Lawyers and Judge Handle Zoom CATastrophe PURRfectly
A cat may have nine lives…but a video of a lawyer appearing as a cat at a virtual court hearing is trending towards nine million views. If you’re not already fur-miliar with what happened, here’s a quick hiss-tory of the Zoom Cat-astrophe. Rod Ponton, a county attorney in Texas logged into a Zoom hearing on … Continued
A cat may have nine lives…but a video of a lawyer appearing as a cat at a virtual court hearing is trending towards nine million views.
If you’re not already fur-miliar with what happened, here’s a quick hiss-tory of the Zoom Cat-astrophe. Rod Ponton, a county attorney in Texas logged into a Zoom hearing on his secretary’s computer and was unable to remove the cat filter. Though flustered, Ponton declined to request an offscreen “paws,” and gamely declared that he was prepared to go fur-ward — though clarifying that ‘I am not a cat.”
What followed was a show of professionalism generally unseen in most courtrooms with all parties responding in a purr-fectly appropriate manner. The two other counsel participating remained catotonic, not batting an eye as Ponton struggled. Meanwhile, Presiding Judge Roy Ferguson didn’t berate Mr. Ponton for lack of technologic litter-acy or grouse about being forced to use technology in the courtroom. And while the judge posted a link to the video online, he did so not as an act of feline humiliation, but instead, as a cautionary tale to enlighten other lawyers.
Meanwhile, Ponton has adopted the right cat-itude towards this hiss-terical event. He hasn’t tried to pussyfoot around his mishap, claw-mored for a takedown or non-dis-claw-sure of the video or threatened a lawsuit. Instead, Ponton has pounced on the opportunity to share his experience more broadly through television interviews where he explained what happened without blaming his assistant or lion about what happened.
Shockingly, other lawyers have also taken the tale in stride. Though incidents like this are frequently catnip for self-righteous legal futurists; an opportunity to say “I told you so” or lobby for more states to adopt a duty of technical competence, most commenters have been sympathetic. After all, by now, we recognize that on any given day, we all could have been that cat. (indeed, at the outset of the pandemic, I had an even worse mishap of my own where a remote lawyer get together that I’d hastily organized without password protection was infiltrated by an troll who scribbled doodles of male genitalia across the screen before I could regain control). And while the pandemic no doubt has made many of us short-tempered and weary, it’s also gifted each of us some capacity to show a little bit of grace.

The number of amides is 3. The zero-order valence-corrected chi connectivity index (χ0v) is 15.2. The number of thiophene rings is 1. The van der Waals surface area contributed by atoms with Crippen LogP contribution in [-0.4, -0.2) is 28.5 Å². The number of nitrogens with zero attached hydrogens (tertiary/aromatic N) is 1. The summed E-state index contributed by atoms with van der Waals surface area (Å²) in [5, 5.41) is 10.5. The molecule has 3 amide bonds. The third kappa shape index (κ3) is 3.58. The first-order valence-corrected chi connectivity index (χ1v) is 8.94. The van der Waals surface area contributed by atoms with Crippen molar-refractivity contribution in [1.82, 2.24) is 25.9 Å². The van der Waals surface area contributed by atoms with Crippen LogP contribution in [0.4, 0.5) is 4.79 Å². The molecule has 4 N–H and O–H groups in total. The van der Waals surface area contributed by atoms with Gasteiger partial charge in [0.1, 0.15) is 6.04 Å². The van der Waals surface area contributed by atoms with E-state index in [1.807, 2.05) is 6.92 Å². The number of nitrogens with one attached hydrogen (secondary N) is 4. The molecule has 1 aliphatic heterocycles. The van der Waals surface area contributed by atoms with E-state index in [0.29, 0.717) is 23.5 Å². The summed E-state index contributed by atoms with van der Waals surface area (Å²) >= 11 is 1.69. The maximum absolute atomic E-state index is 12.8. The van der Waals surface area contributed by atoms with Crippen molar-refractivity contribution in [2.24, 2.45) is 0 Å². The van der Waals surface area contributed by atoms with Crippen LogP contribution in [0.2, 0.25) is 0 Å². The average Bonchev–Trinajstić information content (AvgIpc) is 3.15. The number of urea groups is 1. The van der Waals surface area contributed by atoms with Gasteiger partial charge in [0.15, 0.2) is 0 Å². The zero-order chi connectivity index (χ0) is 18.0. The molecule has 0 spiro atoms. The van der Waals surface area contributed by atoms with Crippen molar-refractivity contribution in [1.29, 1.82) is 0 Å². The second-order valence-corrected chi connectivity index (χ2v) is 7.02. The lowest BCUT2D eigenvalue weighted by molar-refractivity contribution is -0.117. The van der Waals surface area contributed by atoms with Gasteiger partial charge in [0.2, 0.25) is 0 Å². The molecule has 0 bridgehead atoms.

As for takeaways, they’re the same commonsense best practices we’re all familiar with:
Avoid sharing, or allowing staff to share a work computer with family members or use it for personal reasons;
Just as you wouldn’t race into a courtroom seconds before a case is called, don’t log into a Zoom hearing on the fly – take the time to test your equipment and do a background check (for example, is your dildo on display onscreen?);
If something goes wrong, be a cool cat and stay calm. It’s not just the people present, but the entire Internet who might witness your outburst;
If all else fails and you can’t fix a tech flub (which has happened to me many times – computer displays that wouldn’t work in the courthouse or being blocked from bringing my ipad with all my notes into a Second Circuit argument), be prepared to go forward as best you can.
Finally, if we’ve learned anything, it’s that lawyers old and young need to make peace with technology because we have no other choice. We don’t need to revere it (as I do), but at least recognize that it is a necessary evil that we can’t shed. There’s no going back — “we’ve thrown away our choice, we’ve lost our ticket so we have to stay on.” 2021 is truly the Year of the Cat.